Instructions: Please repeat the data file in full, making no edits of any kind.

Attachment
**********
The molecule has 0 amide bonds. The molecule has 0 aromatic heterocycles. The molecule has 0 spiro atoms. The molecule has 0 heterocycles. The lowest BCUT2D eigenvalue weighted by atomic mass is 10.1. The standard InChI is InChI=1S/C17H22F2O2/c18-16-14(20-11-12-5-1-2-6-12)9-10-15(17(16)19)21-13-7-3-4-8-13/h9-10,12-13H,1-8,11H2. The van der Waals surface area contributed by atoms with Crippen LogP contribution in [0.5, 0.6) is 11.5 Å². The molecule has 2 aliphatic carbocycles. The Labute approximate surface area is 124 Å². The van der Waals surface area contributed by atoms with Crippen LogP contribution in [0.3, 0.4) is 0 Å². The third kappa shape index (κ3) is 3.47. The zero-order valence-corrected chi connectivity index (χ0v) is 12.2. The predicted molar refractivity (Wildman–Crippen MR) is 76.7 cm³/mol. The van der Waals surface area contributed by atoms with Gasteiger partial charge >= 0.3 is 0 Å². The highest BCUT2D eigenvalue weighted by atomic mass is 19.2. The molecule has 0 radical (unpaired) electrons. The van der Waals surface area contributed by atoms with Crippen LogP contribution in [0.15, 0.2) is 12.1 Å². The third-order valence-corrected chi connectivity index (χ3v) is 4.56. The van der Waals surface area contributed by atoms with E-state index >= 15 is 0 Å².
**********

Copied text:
The molecule has 0 amide bonds. The molecule has 0 aromatic heterocycles. The molecule has 0 spiro atoms. The molecule has 0 heterocycles. The lowest BCUT2D eigenvalue weighted by atomic mass is 10.1. The standard InChI is InChI=1S/C17H22F2O2/c18-16-14(20-11-12-5-1-2-6-12)9-10-15(17(16)19)21-13-7-3-4-8-13/h9-10,12-13H,1-8,11H2. The van der Waals surface area contributed by atoms with Crippen LogP contribution in [0.5, 0.6) is 11.5 Å². The molecule has 2 aliphatic carbocycles. The Labute approximate surface area is 124 Å². The van der Waals surface area contributed by atoms with Crippen LogP contribution in [0.3, 0.4) is 0 Å². The third kappa shape index (κ3) is 3.47. The zero-order valence-corrected chi connectivity index (χ0v) is 12.2. The predicted molar refractivity (Wildman–Crippen MR) is 76.7 cm³/mol. The van der Waals surface area contributed by atoms with Gasteiger partial charge >= 0.3 is 0 Å². The highest BCUT2D eigenvalue weighted by atomic mass is 19.2. The molecule has 0 radical (unpaired) electrons. The van der Waals surface area contributed by atoms with Crippen LogP contribution in [0.15, 0.2) is 12.1 Å². The third-order valence-corrected chi connectivity index (χ3v) is 4.56. The van der Waals surface area contributed by atoms with E-state index >= 15 is 0 Å².